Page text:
Even as the search continues over a week later for signs of life in the mangled debris of the fallen Champlain Towers South, the process of seeking answers about why it happened and who is to blame is already underway in Florida's legal system.
Authorities have opened criminal and civil investigations into the collapse of the oceanfront condominium building, which left at least 28 confirmed dead and more than 117 unaccounted for. Miami-Dade State Attorney Katherine Fernandez Rundle pledged to bring the matter soon before grand jurors, who could recommend criminal charges or simply investigate the cause to suggest reforms.
And at least five lawsuits have been filed on behalf of residents who survived or are feared dead. One lawyer involved in the litigation said the collapse raises widespread concerns about infrastructure issues and the trust we put in those responsible for them.
“We deserve to be able to walk into buildings without worrying that they’re going to come crumbling around us and to know that our loved ones can go to bed at night without worrying that they’re going to plummet 12 stories to the ground below in their sleep,” said Jeffrey Goodman, whose Philadelphia-based firm filed suit on behalf of the children of missing resident Harold Rosenberg.
The lawsuits filed to date accuse the Champlain Towers South Condominium Association, and in some cases a local architect and engineer, of negligence for failing to address serious structural problems noted as far back as 2018. A Surfside town building inspector had also been part of the discussions, and Goodman’s firm has given notice of plans to add the town as a defendant.
“The role of building owners and architects and engineers and inspectors and safety professionals is to make sure that buildings are safe for their occupants to be in,” Goodman said.
At a hearing Friday, a judge appointed a receiver to represent the condominium association’s interests given the trauma experienced by board members, one of whom remains missing. The board has about $48 million in insurance coverage, while the oceanfront land is valued at $30 million to $50 million, the judge was told.
The judge said he hoped the litigation could be resolved quickly, perhaps within a year. Until then, he authorized the receiver, attorney Michael Goldberg, to provide $10,000 each to residents for temporary housing and $2,000 to cover funeral expenses.
Attorney Robert Mongeluzzi, who also represents the Rosenberg family and is seeking access to the site, said cases such as these are not just about the money.
“They want to make this a quest to find out what happened,” Mongeluzzi said. “We believe that evidence is still there.”
Attorneys for the condominium association did not respond to emails seeking comment, nor did board members themselves.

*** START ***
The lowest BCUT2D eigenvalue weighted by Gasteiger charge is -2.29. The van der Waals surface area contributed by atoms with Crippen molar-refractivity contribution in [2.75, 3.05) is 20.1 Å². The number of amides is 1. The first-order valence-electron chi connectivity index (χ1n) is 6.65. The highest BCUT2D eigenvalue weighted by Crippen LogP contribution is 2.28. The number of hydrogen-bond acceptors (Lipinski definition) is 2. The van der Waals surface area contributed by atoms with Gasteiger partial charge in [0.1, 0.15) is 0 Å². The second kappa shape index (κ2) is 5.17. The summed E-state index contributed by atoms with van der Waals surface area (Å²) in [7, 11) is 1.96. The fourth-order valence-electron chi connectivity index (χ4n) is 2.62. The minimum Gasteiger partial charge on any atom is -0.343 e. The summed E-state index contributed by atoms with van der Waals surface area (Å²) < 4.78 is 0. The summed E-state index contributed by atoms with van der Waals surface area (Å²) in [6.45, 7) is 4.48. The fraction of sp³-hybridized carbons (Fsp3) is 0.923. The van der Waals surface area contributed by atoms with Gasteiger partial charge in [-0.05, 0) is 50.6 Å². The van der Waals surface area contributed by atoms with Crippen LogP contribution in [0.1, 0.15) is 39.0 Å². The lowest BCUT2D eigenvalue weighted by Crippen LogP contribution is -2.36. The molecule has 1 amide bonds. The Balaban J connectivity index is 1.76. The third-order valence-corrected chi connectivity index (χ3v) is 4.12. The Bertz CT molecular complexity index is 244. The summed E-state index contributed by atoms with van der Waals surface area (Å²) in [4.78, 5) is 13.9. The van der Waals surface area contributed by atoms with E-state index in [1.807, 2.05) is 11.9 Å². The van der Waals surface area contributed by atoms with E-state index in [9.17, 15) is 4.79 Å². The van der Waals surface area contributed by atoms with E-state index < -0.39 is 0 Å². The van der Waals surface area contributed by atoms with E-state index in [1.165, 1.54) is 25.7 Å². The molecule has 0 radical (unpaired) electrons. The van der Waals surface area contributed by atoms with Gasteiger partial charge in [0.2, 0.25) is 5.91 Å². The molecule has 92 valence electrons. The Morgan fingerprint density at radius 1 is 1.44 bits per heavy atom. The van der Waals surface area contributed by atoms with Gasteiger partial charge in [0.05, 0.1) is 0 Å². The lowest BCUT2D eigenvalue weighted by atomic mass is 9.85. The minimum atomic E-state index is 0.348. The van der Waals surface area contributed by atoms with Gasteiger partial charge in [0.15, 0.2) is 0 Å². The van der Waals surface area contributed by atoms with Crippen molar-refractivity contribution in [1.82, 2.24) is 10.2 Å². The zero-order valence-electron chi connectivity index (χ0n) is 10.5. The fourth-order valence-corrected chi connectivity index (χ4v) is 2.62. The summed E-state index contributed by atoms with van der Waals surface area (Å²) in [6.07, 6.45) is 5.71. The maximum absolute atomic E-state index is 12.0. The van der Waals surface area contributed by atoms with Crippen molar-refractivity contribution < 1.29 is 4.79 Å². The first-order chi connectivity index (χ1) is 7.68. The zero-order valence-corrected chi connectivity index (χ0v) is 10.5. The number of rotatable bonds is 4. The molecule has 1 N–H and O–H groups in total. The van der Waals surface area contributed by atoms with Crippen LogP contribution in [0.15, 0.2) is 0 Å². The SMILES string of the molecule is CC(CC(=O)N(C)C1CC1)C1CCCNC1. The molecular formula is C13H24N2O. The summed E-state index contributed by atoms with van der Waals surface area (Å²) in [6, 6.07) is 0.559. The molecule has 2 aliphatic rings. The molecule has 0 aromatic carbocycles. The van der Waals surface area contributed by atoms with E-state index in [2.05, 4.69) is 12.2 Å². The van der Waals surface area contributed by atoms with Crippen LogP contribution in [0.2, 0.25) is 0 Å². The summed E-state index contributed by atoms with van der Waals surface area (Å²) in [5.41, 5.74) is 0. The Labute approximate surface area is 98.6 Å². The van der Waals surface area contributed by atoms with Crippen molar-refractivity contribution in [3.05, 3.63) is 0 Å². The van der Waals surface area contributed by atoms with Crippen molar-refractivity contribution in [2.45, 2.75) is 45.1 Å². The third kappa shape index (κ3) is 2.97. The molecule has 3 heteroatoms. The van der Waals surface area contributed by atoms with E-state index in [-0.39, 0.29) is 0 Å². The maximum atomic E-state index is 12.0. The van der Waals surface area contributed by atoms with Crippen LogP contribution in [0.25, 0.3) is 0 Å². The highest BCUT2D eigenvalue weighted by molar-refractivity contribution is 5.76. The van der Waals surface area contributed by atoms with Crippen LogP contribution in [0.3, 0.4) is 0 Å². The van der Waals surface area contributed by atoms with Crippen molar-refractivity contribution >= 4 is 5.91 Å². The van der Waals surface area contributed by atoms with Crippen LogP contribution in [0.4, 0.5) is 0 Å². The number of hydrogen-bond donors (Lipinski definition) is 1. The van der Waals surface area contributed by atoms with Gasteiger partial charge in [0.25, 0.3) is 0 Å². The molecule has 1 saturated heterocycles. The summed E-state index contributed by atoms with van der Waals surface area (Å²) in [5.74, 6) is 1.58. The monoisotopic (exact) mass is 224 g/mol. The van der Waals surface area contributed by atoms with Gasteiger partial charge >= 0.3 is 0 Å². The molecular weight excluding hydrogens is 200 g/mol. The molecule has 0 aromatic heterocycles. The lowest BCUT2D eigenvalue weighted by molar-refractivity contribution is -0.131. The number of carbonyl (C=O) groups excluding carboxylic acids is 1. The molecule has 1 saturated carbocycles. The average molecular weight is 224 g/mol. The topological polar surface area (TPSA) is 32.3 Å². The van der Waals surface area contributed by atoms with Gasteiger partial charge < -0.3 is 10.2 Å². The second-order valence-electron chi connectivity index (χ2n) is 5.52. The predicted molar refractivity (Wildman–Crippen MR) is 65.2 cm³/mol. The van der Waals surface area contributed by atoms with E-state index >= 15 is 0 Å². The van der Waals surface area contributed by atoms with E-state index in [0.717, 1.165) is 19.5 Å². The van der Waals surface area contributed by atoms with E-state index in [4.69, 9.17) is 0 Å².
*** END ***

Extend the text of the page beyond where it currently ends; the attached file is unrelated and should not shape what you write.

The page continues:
One prior case with possible legal parallels involves the 2013 collapse in Philadelphia of an unbraced wall of a building that was being demolished. It toppled onto an adjacent Salvation Army store, killing six people and injuring 13, with one woman found alive 13 hours later losing both legs and forced to endure more than 30 surgeries before her death this year.
In the trials that followed, a civil jury found the Salvation Army, the building's owner and his architect largely responsible, and the parties agreed to pay $227 million in damages.
On the criminal side, the architect received immunity in exchange for cooperating with prosecutors, while a food cart operator-turned-contractor was acquitted of third-degree felony murder charges but sentenced to 15 to 30 years for involuntary manslaughter; a forklift driver who was taking prescription drugs for an injury also went to prison.
The collapse also prompted the city of Philadelphia to send inspectors out to examine demolition sites and led to toughened regulations.
In Florida, a grand jury is still reviewing the 2018 collapse of a pedestrian bridge at Florida International University that killed six people. And both manslaughter and third-degree felony murder charges were filed following the 1996 accidental crash of ValuJet 592 in the Everglades that killed 110 people.
Denis Bender, a tort law professor at Chapman University in Orange County, Calif, who studies wide-scale disasters, sees a growing tendency in such cases not just to seek damages but to pursue criminal charges, often for negligence. That may be because, more and more, we see them happen in real or near-real time, as happened with the harrowing images beamed from Surfside around the world in the last week.
“I think it’s increasing because of the media and social media — not necessarily because there’s a drumbeat out there, but everybody’s horrified by what they can see. And there’s this cry for justice,” Binder said.
“On something spectacular like this, in today’s world, there’s great pressure to find fault,” he said. “And there’s enough evidence already (in Surfside) that people have made bad decisions.”